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Louis Armstrong book review

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1 hour ago, Larry Kart said:

Geez, Jim, it's obvious. He 'd be playing just like Wynton Marsalis. :g

Then it's best that he lived and died when he did.

I think people need to get over the whole "sellout" and "Uncle Tom" stuff - there was a real reason why people had those reactions, and one should not discount them. That was a fiber of the time.

But that time has passed, the greater truth has held, and no matter what it all looked like then, and no matter how legit the discomfort was then, then has passed. so let's just get on and learn the bigger lessons. Hell, let's learn the biggest one - that Louis Armstrong was bigger and better than all the shit he went through and put up with and played into.

He was above all that and here's the deal-sealer - he knew it. He knew who he was, more than the business, more than the society, more than the critics, more than anybody.

So let's learn that about his, and then hopefully work on getting each and all of ourselves on that path. Anything else is just blahpidation.

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Early on Dizzy Gillespie referred to Armstrong as "a plantation character." Later on Dizzy said this: "“I began to recognize what I had considered Pops’ grinning in the face of racism as his absolute refusal to let anything, even anger about racism, steal the joy from his life.”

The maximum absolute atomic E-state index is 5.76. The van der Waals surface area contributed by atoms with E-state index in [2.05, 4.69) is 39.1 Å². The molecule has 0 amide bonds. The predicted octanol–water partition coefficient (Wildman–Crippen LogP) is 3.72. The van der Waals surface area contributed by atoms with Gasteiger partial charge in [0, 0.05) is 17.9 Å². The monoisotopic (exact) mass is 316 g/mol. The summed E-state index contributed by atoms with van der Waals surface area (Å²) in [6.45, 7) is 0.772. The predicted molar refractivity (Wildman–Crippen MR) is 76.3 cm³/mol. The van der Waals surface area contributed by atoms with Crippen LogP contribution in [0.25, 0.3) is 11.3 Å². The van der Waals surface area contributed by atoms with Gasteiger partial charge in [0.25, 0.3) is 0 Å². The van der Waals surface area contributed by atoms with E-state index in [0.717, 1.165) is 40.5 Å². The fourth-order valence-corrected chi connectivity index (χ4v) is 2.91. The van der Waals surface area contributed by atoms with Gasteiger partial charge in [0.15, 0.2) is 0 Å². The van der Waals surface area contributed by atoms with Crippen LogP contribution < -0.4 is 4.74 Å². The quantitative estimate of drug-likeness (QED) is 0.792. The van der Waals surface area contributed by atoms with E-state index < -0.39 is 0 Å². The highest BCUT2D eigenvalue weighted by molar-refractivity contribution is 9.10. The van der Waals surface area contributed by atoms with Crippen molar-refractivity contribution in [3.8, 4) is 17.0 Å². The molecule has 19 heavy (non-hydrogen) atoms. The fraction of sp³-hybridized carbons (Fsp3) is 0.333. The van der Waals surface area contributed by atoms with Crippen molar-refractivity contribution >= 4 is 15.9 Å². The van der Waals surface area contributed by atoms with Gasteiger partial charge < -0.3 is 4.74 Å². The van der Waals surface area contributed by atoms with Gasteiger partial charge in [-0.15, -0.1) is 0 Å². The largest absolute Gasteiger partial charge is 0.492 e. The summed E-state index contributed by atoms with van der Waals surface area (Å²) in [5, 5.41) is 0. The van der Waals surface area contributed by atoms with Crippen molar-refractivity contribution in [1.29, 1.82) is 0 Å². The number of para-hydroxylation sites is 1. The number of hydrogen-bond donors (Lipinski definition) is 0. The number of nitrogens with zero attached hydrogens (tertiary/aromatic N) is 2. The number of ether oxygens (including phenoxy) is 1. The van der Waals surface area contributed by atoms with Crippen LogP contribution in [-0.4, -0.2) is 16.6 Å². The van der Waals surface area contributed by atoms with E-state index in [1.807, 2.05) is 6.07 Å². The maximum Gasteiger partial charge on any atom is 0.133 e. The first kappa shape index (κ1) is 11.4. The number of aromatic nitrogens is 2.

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this is what I posted on Facebook about this whole question:

I look at it this way: Louis Armstrong revolutionized pop music and jazz. He saw himself as an everyman of entertainment, and I think it's racist to complain that he doesn't meet some political standard of appropriate racial behavior; not to mention that it's a myth that he was politically compromised (he very publicly attacked Eisenhower over Little Rock, for example). And he was a great humanitarian, loved by everyone who knew him. At his best he was the James Joyce of jazz and popular music, restructuring reality and rearranging it in revelatory ways, showing us that linearity doesn't mean A to B to C but is instead a representation of shifting states of consciousness. He was the American Dada, showing how reality is a confrontation between the intellect and the senses.
 
And in the end, no matter what he did, it is a matter of self-determination. You think music is political? Then Louis Armstrong is the great liberator, a black man who declared artistic and personal independence when to do so was risky if not dangerous.
 
So let us summarize: a genius artist who was the most influential musician of the 20th century; an individual who took control of his life, artistic and personal, who was about as free as a 20th century black man could be; a great entertainer beloved by millions; and great human being, a humanitarian who treated everyone as equals. What the hell more do we want from the guy?

 

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On facebook, I would give this a :tup

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